Fifth Business, by Robertson Davies
I picked up Fifth Business, by Robertson Davies, on the enthusiastic recommendation of a good friend with consistent great taste. So though I had no idea what it was about, I had high expectations which, luckily, were met and maybe even exceeded.
The plot is difficult to describe, and the themes are so big. I will do my best to do this book justice with this post, but it won’t be easy.
Dunstan Ramsay, a school teacher, is disgruntled by the condescending, trivializing article that is written about his retirement in the College Chronicle. He addresses his memoirs to his former headmaster so that at least one person might know that the life he’s led has been an important one.
Dunstan Ramsay grew up in the fictional small town of Deptford, Canada. Through an unfortunate childhood incident involving a snowball and his lifelong friend/rival Percy “Boy” Staunton, Dunstan felt himself responsible for both the “madness” of the town’s outcast Mrs. Dempster and the premature delivery of her son, Paul. His guilt led him to become close to Mrs. Dempster, for whom he gradually developed a sense of reverence and kinship. Despite her unusual behavior, he sees a kindness and beauty in her that no one else does, and his feeling toward her turns to awe after she revives his brother who has been sick and he believes has died. But it’s when he sees the face of Mrs. Dempster in a statue of the Madonna as he’s laying injured on the battle field of Passchendaele during WWI that he is convinced that Mrs. Dempster is a bona fide miracle worker.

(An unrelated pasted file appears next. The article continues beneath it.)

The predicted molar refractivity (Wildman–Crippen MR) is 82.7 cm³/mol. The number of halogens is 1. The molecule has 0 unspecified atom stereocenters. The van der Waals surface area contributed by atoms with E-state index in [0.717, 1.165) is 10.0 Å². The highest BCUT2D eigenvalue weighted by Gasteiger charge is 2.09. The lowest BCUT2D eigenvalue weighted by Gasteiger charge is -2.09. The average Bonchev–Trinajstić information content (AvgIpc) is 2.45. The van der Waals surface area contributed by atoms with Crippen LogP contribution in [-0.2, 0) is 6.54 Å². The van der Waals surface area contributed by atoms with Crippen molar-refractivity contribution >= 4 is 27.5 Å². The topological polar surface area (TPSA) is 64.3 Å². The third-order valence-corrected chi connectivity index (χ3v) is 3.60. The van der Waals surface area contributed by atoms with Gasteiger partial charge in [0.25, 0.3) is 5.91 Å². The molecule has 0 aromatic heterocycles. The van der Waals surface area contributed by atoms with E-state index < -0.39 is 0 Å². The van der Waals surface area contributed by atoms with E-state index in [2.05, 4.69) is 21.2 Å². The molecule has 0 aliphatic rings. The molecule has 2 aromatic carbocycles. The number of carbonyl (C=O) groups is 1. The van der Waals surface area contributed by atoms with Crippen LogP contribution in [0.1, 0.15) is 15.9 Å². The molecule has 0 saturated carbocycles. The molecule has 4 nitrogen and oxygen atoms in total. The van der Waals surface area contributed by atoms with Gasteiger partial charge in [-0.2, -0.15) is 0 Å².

So begins his interest in hagiography (the study of saints). Dunstan travels Europe investigating truth: psychological truth, historical truth, and mythological truth. It is mythological and psychological truth which allow him, for example, to interpret both the Bible and Arabian Nights as “true in the same way” (which I love). His background is Protestant; he’s not interested in saints so much for their religious meaning, but for the ways in which they contribute to these different kinds of truths. It is during his travels that he again meets Paul Dempster, a professional magician and illusionist, which adds interesting layers to Dunstan’s exploration of perception, reality, and awe. Upon Dustan’s return home we witness the evolution of his relationship with Boy Staunton, who has never ceased to play a friendly yet antagonistic role in his life.
It may sound as though there are lots of unrelated threads to this story, but it doesn’t read that way. Each character is wholly necessary to the unfolding of events, and will eventually be brought together when Dunstan lets loose a small but vital secret. However, before the events that make up Dustan’s life can form a unified significance, Dustan must determine the meaning of the key players in his life’s narrative. Only then may he learn to reconcile the extraordinary with the real, map his own mythology, and come to terms with his own truth.
This book was mysterious and wonderful. I will be pondering it’s themes and characters for weeks to come, I’m sure. It’s both ambitious and successful. It is the first in the Deptford Trilogy, which also includes The Manticore and World of Wonders, two books I’m now painfully curious about and impatient to get my hands on. I am so glad to have been introduced to Mr. Davies, and pleased to spread the word. Fifth Business deserves as wide an audience as it can get!